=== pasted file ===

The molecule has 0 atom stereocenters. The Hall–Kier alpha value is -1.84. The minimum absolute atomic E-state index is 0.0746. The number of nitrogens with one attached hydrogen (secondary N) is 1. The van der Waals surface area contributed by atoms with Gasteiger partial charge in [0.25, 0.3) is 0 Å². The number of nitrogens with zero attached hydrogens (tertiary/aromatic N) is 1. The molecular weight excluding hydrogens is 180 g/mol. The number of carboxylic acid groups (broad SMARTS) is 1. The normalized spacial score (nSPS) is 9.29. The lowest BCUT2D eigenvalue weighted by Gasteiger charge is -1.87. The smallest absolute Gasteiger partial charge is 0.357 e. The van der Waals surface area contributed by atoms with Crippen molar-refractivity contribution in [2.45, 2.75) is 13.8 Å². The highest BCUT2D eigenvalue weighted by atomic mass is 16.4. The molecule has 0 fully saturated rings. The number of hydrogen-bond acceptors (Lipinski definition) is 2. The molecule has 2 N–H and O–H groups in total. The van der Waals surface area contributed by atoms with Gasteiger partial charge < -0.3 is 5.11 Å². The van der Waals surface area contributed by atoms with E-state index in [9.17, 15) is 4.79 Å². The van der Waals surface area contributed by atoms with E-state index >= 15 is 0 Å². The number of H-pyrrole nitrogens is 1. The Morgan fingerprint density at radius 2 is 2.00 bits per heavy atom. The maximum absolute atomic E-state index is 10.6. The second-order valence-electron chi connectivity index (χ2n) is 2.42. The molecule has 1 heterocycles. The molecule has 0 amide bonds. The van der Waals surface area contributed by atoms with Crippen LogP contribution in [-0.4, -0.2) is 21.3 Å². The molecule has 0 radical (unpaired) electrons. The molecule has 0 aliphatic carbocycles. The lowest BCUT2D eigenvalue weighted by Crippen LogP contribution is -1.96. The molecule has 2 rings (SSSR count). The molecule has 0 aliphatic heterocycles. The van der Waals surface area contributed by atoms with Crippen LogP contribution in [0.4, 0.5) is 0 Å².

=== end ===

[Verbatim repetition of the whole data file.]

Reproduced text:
The molecule has 0 atom stereocenters. The Hall–Kier alpha value is -1.84. The minimum absolute atomic E-state index is 0.0746. The number of nitrogens with one attached hydrogen (secondary N) is 1. The van der Waals surface area contributed by atoms with Gasteiger partial charge in [0.25, 0.3) is 0 Å². The number of nitrogens with zero attached hydrogens (tertiary/aromatic N) is 1. The molecular weight excluding hydrogens is 180 g/mol. The number of carboxylic acid groups (broad SMARTS) is 1. The normalized spacial score (nSPS) is 9.29. The lowest BCUT2D eigenvalue weighted by Gasteiger charge is -1.87. The smallest absolute Gasteiger partial charge is 0.357 e. The van der Waals surface area contributed by atoms with Crippen molar-refractivity contribution in [2.45, 2.75) is 13.8 Å². The highest BCUT2D eigenvalue weighted by atomic mass is 16.4. The molecule has 0 fully saturated rings. The number of hydrogen-bond acceptors (Lipinski definition) is 2. The molecule has 2 N–H and O–H groups in total. The van der Waals surface area contributed by atoms with Gasteiger partial charge < -0.3 is 5.11 Å². The van der Waals surface area contributed by atoms with E-state index in [9.17, 15) is 4.79 Å². The van der Waals surface area contributed by atoms with E-state index >= 15 is 0 Å². The number of H-pyrrole nitrogens is 1. The Morgan fingerprint density at radius 2 is 2.00 bits per heavy atom. The maximum absolute atomic E-state index is 10.6. The second-order valence-electron chi connectivity index (χ2n) is 2.42. The molecule has 1 heterocycles. The molecule has 0 amide bonds. The van der Waals surface area contributed by atoms with Crippen LogP contribution in [-0.4, -0.2) is 21.3 Å². The molecule has 0 radical (unpaired) electrons. The molecule has 0 aliphatic carbocycles. The lowest BCUT2D eigenvalue weighted by Crippen LogP contribution is -1.96. The molecule has 2 rings (SSSR count). The molecule has 0 aliphatic heterocycles. The van der Waals surface area contributed by atoms with Crippen LogP contribution in [0.4, 0.5) is 0 Å².